Sandra Tsing Loh is the author of the new book The Madwoman and the Roomba: My Year of Domestic Mayhem. Her other books include The Madwoman in the Volvo and Mother on Fire. She has been a commentator for NPR, is a contributing editor for The Atlantic, and teaches at UC Irvine.
Q: Your previous book was called The Madwoman in the Volvo--why the Roomba this time?
A: The sub-title of this book is "My Year of Domestic Mayhem." It's a particular kind of educated, middle-class female mindset that feels like "First World guilt on a Third World budget." (An earlier working title was "Second World Problems!")
It's when you guiltily go to the farmer's market to buy too-pricey produce that you won't cook, because if you don't, er. . . "McDonald's wins!"
You try to put in a drought-resistant front yard so you don't have to water basically dust, and suddenly people are talking you into creating an endangered butterfly preserve.
You worry that Barbara Ehrenreich said it is oppressive to have a sister of color clean your toilets, so you eschew any professional housekeeping and as a result your home literally has pests.
By the end of the book, I've accepted the fact that I'm most comfortable in a massage chair from Costco while, guilt free, a non-oppressed Roomba gently circles.
Q: You write that "my birth year, 1962, was at the drooping tail of the [baby] boom. Born late in the game, think less true boomers than 'Baby boom tastes on a Gen X budget,' or 'X-booms.'" Where do you see "X-boomers" fitting into the generational picture?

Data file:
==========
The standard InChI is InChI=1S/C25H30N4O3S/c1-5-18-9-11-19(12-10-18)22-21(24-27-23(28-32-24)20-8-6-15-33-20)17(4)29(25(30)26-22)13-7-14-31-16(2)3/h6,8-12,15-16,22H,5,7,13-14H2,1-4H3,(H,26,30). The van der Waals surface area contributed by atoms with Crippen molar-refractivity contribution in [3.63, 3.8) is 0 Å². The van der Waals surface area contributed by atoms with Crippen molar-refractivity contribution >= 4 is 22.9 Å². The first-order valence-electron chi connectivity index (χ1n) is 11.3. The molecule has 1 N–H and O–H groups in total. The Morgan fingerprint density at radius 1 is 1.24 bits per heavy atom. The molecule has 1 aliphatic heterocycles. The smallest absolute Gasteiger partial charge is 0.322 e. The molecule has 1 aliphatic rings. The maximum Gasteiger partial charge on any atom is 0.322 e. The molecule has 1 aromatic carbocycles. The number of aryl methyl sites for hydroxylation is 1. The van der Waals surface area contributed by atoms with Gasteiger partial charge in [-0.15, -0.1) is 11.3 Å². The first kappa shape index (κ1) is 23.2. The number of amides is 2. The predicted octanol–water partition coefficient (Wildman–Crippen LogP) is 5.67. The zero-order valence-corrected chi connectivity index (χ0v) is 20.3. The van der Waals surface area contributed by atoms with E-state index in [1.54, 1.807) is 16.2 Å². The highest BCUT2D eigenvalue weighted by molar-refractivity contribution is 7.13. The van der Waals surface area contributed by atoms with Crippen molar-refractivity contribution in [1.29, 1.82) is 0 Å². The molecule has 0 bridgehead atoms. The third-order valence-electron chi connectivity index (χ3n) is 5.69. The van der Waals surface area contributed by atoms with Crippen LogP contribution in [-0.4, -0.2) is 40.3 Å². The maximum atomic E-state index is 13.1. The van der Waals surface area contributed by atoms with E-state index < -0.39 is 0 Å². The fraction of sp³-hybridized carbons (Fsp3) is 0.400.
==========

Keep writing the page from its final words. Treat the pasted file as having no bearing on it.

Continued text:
A: True Baby Boomers (who are now in their 70s) have a sense of unapologetic generational pride ("We marched against Viet Nam!" "We saved the whales!" "Our bodies, ourselves!") and God bless them.
In my first book, Depth Takes a Holiday: Essays from Lesser Los Angeles, which came out some 25 years ago, my thirtysomething self was puzzling over my weird, in-between late Baby Boom/old Gen X generation (we missed the wild 1980s financial boons of real estate speculation, BMWs and Rolexes, but weren't really comfortable with all the new Seattle-style piercings, tattoos and kickaboots).
At that time, I dubbed ours "the IKEA generation"--because IKEA--smart, sensible furniture at an "impossible price!" (never mind that you clumsily assemble it yourself and then it falls apart the first time a person sits on it) was the apex of our actual dreams. (Convenient parking ran a close second--that was our cry: "If Woodstock happened now, I would probably have to skip it due to lack of convenient parking!").
Between several worlds, always in the wrong place at the wrong time, this is why we X-Booms (particularly women!) always seem to be apologizing. (Sometimes I call us "the Amy Klobuchar generation!") (A recent witty feminist podcast joked, of my book: "What to do when you meet your inner goddess are her name is 'Karen.'")
Meanwhile, our tween/teen children lecture us about our flagrant use of paper towels, improper recycling and thoughtful use of the wrong pronouns. This is why, at the end of the day, we pour out some box wine and head to the massage chair.
Q: What do you see as the right balance when it comes to writing about your family in your books?